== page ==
We’re not quite prepared for the sense of occasion that gathers in the run up to the first U2 home-city show of a tour. Normally reticent people are spilling their love for the band, clubs sneak some old Perfecto remixes onto dance floors and a palpable sense of anticipation and excitement exists around the city. Indeed, we almost convince ourselves that we had made the same journey down the quays to The Point for 1989’s Love Comes To Town New Year’s show – the last time they played under a roof in Dublin. We actually missed that show but our Dublin youth is scattered with bookmarks of these other great events, bigger and better each time. Through blue skies over Croker, Zoo Tv, the giant Lemon and the monumental Slane we grew up, so this homecoming is a bookmark for the city, not just the band.
They enter from the back, heralded in by Patty Smith’s ‘People Have the Power’ and canter down the walkway that bisects the crowd, towards the fairly sparse stage to a welcome as big as you’d expect. Bono is clearly excited to be back on the Northside and jumps straight into ‘The Miracle (of Joey Ramone)’ and we’re off. It’s a simple set-up for the beginning, four lads on an open stage. Couple of lights. Bit of smoke. Could be Whelan’s almost. ‘The Electric Co.’ follows it up as they flip between the very old and new. It’s finally when we get to the song for his mother, ‘Iris (Hold Me Close)’, that the vast double-sided screen that hangs over the walkway sparks to life with some video footage of his mum, and thus begins the full U2 show; bells, whistles and tellies the size of Liberty Hall.
It’s a Dublin-centric beginning, befitting the path of the new album. As he sings about the street he grew up on, Bono climbs inside between the screens and walks though an animated version of Cedarwood Road. It’s a spectacular piece of machinery, but the use of an illustrative version of his home street with early press shots and bits of Bowie on TV is a bit over-telling the story. All we need to know is in the song, so this literal visualising in a cartoony way comes off a bit hammy. Tired metaphors such as the lightbulb appear and you do wish that they’d go a bit Zoo TV on it instead. There’s a ‘young Bono’ character then that moves through different rooms of a house like something from kid’s TV. We’re struggling a little, we have to admit.
But hang on, is that Larry Mullen with a marching drum stepping out and down along the divider? It is and stripping ‘Sunday Bloody Sunday’ down to this is a smart move. The four line up along the walkway as images, statistics and calls for justice about the North scroll up. Tonight we’ll be told about the North, AIDS, Syria, the refugee crisis and Paris, with only the climate getting left out. All legit concerns but in our highly connected age we are all very aware of these things and sometimes the line between this info and the entertainment around them blurs a little weirdly and it feels odd cheering in the arrival of the epic ‘Until the End of the World’ as pictures of murdered Irish people fade off the screen. We do shake ourselves out of it and the lads fairly well rock the foundations with it too. And with the first Achtung Baby track, a sea change is about to occur – but first an interval. Yep. A recording of ‘The Fly’ plays as the screen becomes a giant yellow Berlin Wall in the centre of the arena and we all get a toilet break.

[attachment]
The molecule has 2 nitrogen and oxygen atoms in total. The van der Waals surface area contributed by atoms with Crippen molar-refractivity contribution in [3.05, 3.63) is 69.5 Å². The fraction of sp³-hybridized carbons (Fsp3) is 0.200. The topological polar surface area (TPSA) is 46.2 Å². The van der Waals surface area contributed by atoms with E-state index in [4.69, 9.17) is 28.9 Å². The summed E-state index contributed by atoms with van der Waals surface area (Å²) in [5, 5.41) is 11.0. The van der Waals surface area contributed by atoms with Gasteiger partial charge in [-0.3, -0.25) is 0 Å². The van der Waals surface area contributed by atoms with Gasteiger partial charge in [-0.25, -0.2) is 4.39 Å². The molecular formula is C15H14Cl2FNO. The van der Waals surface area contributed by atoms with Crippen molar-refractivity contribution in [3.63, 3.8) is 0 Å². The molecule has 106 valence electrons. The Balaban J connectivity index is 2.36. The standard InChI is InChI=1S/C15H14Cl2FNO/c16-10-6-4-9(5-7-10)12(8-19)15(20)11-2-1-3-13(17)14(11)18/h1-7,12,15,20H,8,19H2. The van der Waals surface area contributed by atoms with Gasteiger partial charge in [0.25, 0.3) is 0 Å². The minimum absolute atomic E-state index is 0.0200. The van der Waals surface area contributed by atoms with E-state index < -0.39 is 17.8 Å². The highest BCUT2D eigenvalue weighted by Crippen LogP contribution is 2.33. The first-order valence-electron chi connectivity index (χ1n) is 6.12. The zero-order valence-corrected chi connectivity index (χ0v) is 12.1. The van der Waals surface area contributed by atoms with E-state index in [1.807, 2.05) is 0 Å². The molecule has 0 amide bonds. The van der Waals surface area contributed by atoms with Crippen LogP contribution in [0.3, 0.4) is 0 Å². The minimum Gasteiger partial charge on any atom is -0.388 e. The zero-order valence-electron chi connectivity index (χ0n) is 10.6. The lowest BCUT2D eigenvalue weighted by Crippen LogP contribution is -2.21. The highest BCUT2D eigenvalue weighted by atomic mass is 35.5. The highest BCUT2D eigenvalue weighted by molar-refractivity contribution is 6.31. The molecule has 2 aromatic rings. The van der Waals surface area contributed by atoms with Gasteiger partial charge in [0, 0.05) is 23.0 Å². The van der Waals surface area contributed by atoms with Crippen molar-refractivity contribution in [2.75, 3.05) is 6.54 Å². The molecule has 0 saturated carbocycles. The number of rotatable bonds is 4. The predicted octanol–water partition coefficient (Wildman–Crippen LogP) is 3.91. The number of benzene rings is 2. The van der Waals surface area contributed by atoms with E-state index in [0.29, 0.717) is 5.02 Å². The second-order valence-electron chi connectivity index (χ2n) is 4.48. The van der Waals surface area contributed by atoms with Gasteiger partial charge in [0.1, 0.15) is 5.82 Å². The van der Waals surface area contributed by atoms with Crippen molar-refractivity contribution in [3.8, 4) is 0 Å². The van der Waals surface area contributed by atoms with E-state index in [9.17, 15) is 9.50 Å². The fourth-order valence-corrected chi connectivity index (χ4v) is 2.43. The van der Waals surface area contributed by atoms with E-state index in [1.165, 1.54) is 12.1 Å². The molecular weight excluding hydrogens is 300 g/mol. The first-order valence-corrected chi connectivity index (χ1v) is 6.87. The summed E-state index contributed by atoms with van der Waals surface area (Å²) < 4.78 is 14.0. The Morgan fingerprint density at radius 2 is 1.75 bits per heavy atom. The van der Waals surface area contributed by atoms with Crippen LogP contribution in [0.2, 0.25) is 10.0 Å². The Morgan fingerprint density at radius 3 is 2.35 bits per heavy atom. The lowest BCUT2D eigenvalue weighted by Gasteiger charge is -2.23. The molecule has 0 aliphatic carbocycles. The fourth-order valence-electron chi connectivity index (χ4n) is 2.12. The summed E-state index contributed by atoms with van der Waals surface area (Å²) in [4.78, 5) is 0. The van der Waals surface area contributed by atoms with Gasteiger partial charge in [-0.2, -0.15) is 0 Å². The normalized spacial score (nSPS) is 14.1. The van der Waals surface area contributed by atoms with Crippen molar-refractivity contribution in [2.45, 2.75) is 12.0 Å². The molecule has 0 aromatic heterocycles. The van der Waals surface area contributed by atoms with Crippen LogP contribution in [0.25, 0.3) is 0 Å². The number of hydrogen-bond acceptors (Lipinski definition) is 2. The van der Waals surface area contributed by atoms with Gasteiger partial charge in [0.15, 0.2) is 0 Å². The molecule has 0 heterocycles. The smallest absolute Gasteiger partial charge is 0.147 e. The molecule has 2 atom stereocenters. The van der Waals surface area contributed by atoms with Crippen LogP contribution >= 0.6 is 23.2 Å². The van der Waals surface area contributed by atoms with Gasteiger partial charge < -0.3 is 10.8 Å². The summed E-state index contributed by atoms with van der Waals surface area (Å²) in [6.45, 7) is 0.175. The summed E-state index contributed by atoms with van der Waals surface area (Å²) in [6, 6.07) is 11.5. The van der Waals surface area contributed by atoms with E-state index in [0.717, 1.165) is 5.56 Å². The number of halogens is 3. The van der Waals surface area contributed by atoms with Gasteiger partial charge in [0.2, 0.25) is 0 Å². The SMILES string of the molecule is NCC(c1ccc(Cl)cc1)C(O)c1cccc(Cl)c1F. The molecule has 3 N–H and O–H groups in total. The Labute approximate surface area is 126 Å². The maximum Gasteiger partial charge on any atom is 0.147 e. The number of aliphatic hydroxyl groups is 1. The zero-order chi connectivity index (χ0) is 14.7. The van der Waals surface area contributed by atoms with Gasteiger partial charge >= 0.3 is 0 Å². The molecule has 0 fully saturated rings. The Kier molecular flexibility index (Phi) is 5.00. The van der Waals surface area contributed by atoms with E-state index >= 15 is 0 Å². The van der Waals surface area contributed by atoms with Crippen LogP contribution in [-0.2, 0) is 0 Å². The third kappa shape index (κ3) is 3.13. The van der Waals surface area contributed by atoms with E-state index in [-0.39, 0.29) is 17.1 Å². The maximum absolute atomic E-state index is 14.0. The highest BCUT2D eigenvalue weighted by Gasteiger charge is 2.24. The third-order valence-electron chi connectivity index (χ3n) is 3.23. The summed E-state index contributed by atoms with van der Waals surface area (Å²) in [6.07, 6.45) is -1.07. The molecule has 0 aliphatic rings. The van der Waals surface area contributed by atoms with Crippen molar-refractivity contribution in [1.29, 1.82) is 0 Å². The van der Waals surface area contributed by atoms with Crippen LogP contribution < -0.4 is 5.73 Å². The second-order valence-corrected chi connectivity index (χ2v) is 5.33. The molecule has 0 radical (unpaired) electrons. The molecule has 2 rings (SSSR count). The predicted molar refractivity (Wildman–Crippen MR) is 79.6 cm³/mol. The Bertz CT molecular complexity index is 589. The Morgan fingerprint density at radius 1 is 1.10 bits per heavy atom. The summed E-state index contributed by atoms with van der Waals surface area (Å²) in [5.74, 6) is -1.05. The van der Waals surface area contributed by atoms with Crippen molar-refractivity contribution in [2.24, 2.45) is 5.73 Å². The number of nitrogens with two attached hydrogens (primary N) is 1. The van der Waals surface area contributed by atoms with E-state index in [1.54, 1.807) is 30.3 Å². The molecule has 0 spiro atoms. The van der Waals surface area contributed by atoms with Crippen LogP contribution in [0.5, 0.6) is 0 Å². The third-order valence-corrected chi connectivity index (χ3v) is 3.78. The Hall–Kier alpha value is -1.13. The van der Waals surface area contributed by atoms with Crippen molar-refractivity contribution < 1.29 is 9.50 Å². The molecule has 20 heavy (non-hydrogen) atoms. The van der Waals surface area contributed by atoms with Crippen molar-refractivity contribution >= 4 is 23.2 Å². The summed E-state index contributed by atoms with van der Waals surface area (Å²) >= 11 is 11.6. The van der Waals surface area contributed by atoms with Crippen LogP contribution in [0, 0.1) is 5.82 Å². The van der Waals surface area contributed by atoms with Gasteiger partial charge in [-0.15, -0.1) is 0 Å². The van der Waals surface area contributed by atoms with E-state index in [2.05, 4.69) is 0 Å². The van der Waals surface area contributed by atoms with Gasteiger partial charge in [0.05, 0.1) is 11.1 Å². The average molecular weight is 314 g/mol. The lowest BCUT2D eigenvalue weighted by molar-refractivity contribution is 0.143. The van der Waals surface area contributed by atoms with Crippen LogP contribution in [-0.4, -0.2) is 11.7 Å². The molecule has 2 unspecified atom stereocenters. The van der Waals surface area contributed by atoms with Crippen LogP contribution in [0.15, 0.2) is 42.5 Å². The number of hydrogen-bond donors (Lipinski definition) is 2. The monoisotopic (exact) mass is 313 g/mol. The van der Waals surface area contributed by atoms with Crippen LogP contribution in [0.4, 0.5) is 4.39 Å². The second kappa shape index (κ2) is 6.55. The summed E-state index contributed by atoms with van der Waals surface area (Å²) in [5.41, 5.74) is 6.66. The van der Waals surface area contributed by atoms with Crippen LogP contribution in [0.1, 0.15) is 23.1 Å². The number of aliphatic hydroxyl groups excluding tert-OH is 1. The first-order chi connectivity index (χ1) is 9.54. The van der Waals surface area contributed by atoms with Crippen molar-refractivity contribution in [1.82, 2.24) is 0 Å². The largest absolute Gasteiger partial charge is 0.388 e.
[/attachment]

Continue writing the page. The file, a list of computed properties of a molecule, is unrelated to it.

The return begins inside the screens, but this time the full band – even a small drum kit is fitted in. The genius of it is there is no real front of stage tonight. At some point, each part of the crowd has a slot at the front. Parts of the display are breaking apart to reveal the band as they re-start with ‘Invisible’ and then huge versions of themselves are projected in front of each member as they crackle into ‘Even Better than the Real Thing’ and it sounds immense. They march out and as the screen rises they set up in the round, bang centre of the walkway and as it his wont, Bono brings a lady up on stage. Josie from California is a pretty awesome find though and as they drop into ‘Mysterious Ways’ she is more than a match for him, dancing rings around them and taking control of the Bonocam.
A bit of the stage flips up and a magic piano appears as Edge takes the helm for ‘Every Breaking Wave’, but it’s a pin-drop moment when the screens above show beautifully shot, harrowing footage of a bombed-to-pieces Syria to a stirring ‘October’. Bono carries the final note, Edge stands up and grabs a guitar and screeches into ‘Bullet the Blue Sky’ as only he can do and it’s fairly huge. The singer adds a bit of a self-deprecating ‘Who do I think I am with my money and private jets’ twist to the end of it, which we can’t quite figure out the angle of, but you can’t stop Bono from being Bono you know. Just ask Kofi Annan.
From there on in they don’t miss a trick. ‘Where The Streets Have No Name’. Huge. ‘Pride’. Huge. And it’s all beams of light down into ‘With or Without You’ and sure you’d sing yourself hoarse to it. Beautiful. The final moment of the night will of course be ‘One’ and the singing is handed over to the crowd for half of it and it seems like even the security are joining in, the sense of occasion getting the better of everyone.
A fairly big Monday by any standards, and it’s good to witness the U2 machine roll into town again. The band almost try to do too much with what they build, and it often distracts a bit much from the music. Yet somehow they link it all together enough and you can really tell that being back home means a lot. Bono isn’t going to stop saying embarrassing-dad type things, but he’s also an honest and funny dude too. He’s not going to stop using the shows as a soapbox for genuine issues that he feels we should engage with either, and once you make your peace with that – the spectacular is there, with plenty to spare. Welcome home.
U2 photographed for State by Mark Earley.